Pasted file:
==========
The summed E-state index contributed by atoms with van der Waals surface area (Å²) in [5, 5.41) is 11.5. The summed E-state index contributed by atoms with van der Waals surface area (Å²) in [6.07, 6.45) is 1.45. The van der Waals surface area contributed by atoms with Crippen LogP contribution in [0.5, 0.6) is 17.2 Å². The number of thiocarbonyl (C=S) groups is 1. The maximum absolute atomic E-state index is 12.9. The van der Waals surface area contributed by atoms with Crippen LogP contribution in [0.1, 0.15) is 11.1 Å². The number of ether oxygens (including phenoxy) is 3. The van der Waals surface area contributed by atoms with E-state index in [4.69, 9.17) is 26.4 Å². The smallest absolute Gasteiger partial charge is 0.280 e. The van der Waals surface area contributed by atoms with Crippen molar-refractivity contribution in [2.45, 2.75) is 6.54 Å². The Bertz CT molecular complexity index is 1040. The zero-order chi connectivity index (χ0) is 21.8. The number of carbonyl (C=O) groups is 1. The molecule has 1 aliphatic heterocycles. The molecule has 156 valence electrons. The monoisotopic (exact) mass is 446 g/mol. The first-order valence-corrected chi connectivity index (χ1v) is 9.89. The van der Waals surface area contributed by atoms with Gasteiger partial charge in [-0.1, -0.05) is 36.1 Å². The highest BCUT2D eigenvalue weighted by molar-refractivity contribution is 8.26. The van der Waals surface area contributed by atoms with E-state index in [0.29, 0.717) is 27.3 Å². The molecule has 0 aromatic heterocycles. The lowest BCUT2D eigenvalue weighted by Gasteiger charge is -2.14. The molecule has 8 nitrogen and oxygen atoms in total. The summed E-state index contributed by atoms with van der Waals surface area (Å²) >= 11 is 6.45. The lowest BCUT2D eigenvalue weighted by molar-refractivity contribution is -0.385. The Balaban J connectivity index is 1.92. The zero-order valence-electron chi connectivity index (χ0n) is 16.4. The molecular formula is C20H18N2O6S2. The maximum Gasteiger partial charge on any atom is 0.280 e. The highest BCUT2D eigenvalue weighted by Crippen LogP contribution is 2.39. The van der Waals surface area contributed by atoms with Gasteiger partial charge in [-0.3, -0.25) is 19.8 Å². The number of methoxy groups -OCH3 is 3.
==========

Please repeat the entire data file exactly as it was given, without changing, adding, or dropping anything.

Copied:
The summed E-state index contributed by atoms with van der Waals surface area (Å²) in [5, 5.41) is 11.5. The summed E-state index contributed by atoms with van der Waals surface area (Å²) in [6.07, 6.45) is 1.45. The van der Waals surface area contributed by atoms with Crippen LogP contribution in [0.5, 0.6) is 17.2 Å². The number of thiocarbonyl (C=S) groups is 1. The maximum absolute atomic E-state index is 12.9. The van der Waals surface area contributed by atoms with Crippen LogP contribution in [0.1, 0.15) is 11.1 Å². The number of ether oxygens (including phenoxy) is 3. The van der Waals surface area contributed by atoms with E-state index in [4.69, 9.17) is 26.4 Å². The smallest absolute Gasteiger partial charge is 0.280 e. The van der Waals surface area contributed by atoms with Crippen molar-refractivity contribution in [2.45, 2.75) is 6.54 Å². The Bertz CT molecular complexity index is 1040. The zero-order chi connectivity index (χ0) is 21.8. The number of carbonyl (C=O) groups is 1. The molecule has 1 aliphatic heterocycles. The molecule has 156 valence electrons. The monoisotopic (exact) mass is 446 g/mol. The first-order valence-corrected chi connectivity index (χ1v) is 9.89. The van der Waals surface area contributed by atoms with Gasteiger partial charge in [-0.1, -0.05) is 36.1 Å². The highest BCUT2D eigenvalue weighted by molar-refractivity contribution is 8.26. The van der Waals surface area contributed by atoms with E-state index in [0.29, 0.717) is 27.3 Å². The molecule has 0 aromatic heterocycles. The lowest BCUT2D eigenvalue weighted by Gasteiger charge is -2.14. The molecule has 8 nitrogen and oxygen atoms in total. The summed E-state index contributed by atoms with van der Waals surface area (Å²) >= 11 is 6.45. The lowest BCUT2D eigenvalue weighted by molar-refractivity contribution is -0.385. The Balaban J connectivity index is 1.92. The zero-order valence-electron chi connectivity index (χ0n) is 16.4. The molecular formula is C20H18N2O6S2. The maximum Gasteiger partial charge on any atom is 0.280 e. The highest BCUT2D eigenvalue weighted by Crippen LogP contribution is 2.39. The van der Waals surface area contributed by atoms with Gasteiger partial charge in [-0.3, -0.25) is 19.8 Å². The number of methoxy groups -OCH3 is 3.